Learning is better with VR – or is it not?


Learning with VR – why it’s getting exciting now

Take it easy: As early as 1990, William Bricken claimed that virtual reality (VR) would bring a major paradigm shift in learning. We have been waiting for this paradigm shift for 30 years now. In the meantime, we have seen phenomenal failures, such as the smart glasses “Google Glasses.” So why should the topic of learning with VR become exciting now, of all times?

By Philip Arau

“The next platform and medium will be even more immersive. An embodied internet where you are in the experience and not just looking at it” (Mark Zuckerberg in his Metaverse keynote).

Facebook Inc. has been committed to one major goal since its rebranding as Meta: creating a virtual metaverse, a fictional virtual universe, through the use of VR and augmented reality (AR). In the process, $150 million alone will be invested in the development and promotion of immersive, or effective virtual or fictional, learning content. Other large companies such as Google, Nestlé and PwC are also using VR for learning. Not only in the market, but also in research, VR is rapidly on the rise (Vergara et al., 2017). Especially in the area of learning via VR, an exponential growth in publications is evident. (Liu et al., 2017). But even if we can assume that learning via VR is a widespread subject of the (very) near future, a central question arises: Do we learn better with VR?

Real, but safe

Virtual reality has a massive advantage, which is already hidden in the second part of its name: It is close to reality. This statement sounds a bit flat at first, but studies show that people in a VR environment show the same physiological and psychological reactions as in reality (Martens et al., 2019) for example, dilated pupils when confronted with a tiger (Chen et al., 2017).

It is no wonder that VR has been quickly applied to hard skill learning in domains where in reality every move must be spot on. Promising hard skill VR training can be found in surgery (Wijewickrema et al., 2017) or mining (Tichon & Burgess-Limerick, 2011). Training for less risky engineers or craftsmen also came to promising results (Vergara et al., 2017). However, the study by Tichon and Burgess-Limerick (2011) also illustrates that such evaluations should be treated with caution due to their high methodological demands.

Supporting this seemingly positive effect of VR on hard skill learning are results showing that VR training enhances learning and especially long-term internalization of descriptive knowledge (Webster, 2016).

Learning to interact with people in virtual reality

Does VR learning work for less haptic skills? The effectiveness of soft skill VR training depends entirely on the study under consideration. One study by PwC (2020) found fabulous results: Four times faster learning compared to face-to-face training and 275% more confidence to apply what was learned. Other studies, on the other hand, show no significant added value from VR. (Kampmann et al., 2016; Klaassen et al., 2018). In initial meta-analyses (Howard & Gutworth, 2020) and further individual studies (Coffey et al., 2017) the effects of VR are positive, but not to the extent suggested by the PwC study (2020). Where do these differences come from and what influences whether VR training is successful?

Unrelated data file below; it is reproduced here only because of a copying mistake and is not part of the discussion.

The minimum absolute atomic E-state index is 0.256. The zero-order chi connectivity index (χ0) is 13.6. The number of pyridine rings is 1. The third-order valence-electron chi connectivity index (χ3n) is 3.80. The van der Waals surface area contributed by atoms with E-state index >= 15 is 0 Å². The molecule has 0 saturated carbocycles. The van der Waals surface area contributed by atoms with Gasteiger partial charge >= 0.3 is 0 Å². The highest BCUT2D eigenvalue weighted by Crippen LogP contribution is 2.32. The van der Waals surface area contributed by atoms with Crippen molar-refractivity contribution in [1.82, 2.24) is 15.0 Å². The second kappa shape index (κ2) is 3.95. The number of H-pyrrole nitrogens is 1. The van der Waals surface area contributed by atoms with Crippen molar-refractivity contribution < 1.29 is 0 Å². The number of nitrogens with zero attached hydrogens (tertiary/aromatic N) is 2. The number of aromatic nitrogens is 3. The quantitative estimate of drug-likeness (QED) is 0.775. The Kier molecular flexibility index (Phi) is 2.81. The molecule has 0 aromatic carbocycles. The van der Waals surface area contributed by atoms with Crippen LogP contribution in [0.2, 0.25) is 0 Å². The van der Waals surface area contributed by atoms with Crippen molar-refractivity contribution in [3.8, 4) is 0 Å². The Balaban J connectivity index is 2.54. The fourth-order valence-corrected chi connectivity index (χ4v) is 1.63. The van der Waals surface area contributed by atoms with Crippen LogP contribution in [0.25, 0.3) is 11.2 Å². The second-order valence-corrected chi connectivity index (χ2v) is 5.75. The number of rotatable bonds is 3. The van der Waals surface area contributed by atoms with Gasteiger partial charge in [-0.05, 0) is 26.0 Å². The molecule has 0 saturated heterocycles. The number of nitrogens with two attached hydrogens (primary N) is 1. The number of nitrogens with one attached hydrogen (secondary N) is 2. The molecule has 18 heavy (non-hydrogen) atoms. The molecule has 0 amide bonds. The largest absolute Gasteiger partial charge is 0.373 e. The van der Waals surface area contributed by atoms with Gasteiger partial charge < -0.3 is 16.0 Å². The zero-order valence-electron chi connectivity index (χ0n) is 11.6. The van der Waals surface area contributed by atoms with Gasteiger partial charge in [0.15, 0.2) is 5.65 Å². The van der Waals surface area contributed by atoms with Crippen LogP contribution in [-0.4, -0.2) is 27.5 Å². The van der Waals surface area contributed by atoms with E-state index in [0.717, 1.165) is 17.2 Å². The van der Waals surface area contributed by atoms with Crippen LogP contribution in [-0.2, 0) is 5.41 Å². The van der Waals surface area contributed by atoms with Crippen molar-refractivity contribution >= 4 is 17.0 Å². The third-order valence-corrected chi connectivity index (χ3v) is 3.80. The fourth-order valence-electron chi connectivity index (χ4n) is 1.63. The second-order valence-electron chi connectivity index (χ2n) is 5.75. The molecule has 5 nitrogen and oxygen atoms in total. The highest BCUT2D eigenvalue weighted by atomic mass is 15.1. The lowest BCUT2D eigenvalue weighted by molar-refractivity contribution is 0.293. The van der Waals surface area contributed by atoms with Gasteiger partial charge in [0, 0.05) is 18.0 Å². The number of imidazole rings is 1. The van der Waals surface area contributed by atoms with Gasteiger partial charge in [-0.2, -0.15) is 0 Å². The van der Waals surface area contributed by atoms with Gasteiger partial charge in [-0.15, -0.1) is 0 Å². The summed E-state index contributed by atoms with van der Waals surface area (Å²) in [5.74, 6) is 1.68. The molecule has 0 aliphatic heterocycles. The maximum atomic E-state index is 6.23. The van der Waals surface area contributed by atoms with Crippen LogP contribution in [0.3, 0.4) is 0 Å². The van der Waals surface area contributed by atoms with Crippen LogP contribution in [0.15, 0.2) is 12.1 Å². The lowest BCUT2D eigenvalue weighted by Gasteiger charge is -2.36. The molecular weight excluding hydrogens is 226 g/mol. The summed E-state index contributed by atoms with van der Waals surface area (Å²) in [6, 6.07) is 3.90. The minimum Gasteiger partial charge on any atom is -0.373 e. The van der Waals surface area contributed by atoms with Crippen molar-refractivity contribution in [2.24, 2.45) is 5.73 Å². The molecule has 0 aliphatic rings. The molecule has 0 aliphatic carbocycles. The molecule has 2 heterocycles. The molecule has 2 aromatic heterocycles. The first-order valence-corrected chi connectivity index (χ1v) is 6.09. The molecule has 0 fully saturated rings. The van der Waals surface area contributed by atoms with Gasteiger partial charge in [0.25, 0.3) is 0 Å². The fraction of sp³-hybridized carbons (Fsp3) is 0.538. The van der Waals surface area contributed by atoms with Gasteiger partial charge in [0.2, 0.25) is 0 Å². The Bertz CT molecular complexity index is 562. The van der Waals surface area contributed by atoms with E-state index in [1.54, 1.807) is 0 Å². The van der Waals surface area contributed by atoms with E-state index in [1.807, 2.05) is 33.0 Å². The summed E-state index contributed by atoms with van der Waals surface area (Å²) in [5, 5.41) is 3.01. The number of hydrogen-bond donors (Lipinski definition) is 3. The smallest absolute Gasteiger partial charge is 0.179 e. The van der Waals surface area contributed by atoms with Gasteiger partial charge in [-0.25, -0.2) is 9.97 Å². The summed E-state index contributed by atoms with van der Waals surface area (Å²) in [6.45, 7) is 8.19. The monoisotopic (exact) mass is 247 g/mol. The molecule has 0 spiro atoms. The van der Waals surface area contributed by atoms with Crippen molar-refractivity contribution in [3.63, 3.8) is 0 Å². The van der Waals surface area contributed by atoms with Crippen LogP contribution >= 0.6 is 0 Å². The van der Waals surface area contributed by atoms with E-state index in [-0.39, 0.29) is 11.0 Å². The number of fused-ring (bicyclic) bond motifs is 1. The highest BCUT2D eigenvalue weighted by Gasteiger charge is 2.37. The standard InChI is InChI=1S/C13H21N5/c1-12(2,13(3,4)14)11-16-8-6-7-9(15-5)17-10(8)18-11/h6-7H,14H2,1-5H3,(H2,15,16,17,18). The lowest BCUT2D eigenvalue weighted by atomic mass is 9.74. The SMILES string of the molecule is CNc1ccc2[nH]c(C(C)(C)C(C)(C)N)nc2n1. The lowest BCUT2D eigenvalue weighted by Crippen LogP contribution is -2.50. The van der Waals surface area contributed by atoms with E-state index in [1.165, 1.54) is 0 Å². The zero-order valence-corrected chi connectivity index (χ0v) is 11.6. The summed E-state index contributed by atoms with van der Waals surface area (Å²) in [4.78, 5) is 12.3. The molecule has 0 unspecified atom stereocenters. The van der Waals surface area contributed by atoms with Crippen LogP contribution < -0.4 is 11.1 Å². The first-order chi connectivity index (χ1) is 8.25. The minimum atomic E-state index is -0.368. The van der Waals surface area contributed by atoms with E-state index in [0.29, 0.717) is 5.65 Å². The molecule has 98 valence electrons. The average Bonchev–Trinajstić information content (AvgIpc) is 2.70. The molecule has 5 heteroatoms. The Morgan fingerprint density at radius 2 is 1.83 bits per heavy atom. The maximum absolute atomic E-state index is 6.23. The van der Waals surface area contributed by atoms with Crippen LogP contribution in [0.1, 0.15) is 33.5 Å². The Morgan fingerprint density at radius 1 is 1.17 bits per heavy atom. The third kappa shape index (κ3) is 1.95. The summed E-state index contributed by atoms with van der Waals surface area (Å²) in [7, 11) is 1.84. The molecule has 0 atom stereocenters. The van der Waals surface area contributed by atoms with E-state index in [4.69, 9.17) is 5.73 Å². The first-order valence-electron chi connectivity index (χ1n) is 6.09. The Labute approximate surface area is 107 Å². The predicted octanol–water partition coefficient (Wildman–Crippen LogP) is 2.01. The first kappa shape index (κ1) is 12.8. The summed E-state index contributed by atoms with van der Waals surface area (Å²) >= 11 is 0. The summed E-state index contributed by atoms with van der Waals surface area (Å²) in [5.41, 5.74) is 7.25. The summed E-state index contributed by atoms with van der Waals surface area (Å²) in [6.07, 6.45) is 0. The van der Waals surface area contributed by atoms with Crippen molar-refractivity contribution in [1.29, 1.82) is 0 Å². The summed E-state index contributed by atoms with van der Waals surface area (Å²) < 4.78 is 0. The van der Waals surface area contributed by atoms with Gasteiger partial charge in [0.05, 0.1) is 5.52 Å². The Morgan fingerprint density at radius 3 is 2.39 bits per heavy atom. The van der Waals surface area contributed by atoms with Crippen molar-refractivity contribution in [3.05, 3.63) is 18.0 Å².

What influences our learning experience in VR

A closer inspection of the previously mentioned studies reveals a major difference with regard to the samples. PwC’s study was conducted in their own company, among employees who are described as “digital natives”, while Klaassen and colleagues (2018), for example, used a sample of less digitally savvy subjects. The digital maturity level of the users thus appears to have an important influence on whether the opportunities offered by VR training can be exploited (Howard & Gutworth, 2020).

Another important influencing factor is the design of the VR learning environment and, inevitably, its development (Vergara et al., 2020). VR applications have improved immensely in recent years with more experience and growing progress in hardware and software. An example of such a modern and highly detailed application, is the program used by PwC from the company Talespin.

Do we learn better in VR or not?

To summarize: VR already offers many advantages, both for the development of hard skills and soft skills. However, in order to derive maximum benefit from the technology, it requires sufficient digital maturity on the part of the users and the successful implementation of learning content in VR.

With Meta’s investment and the increasing attention in the market, the number of high-quality VR learning applications will undoubtedly increase. However, the digital maturity of the user is in the hands of the individual or more likely: the responsibility of the organization.

So the question is not so much if we will learn about VR, but rather when.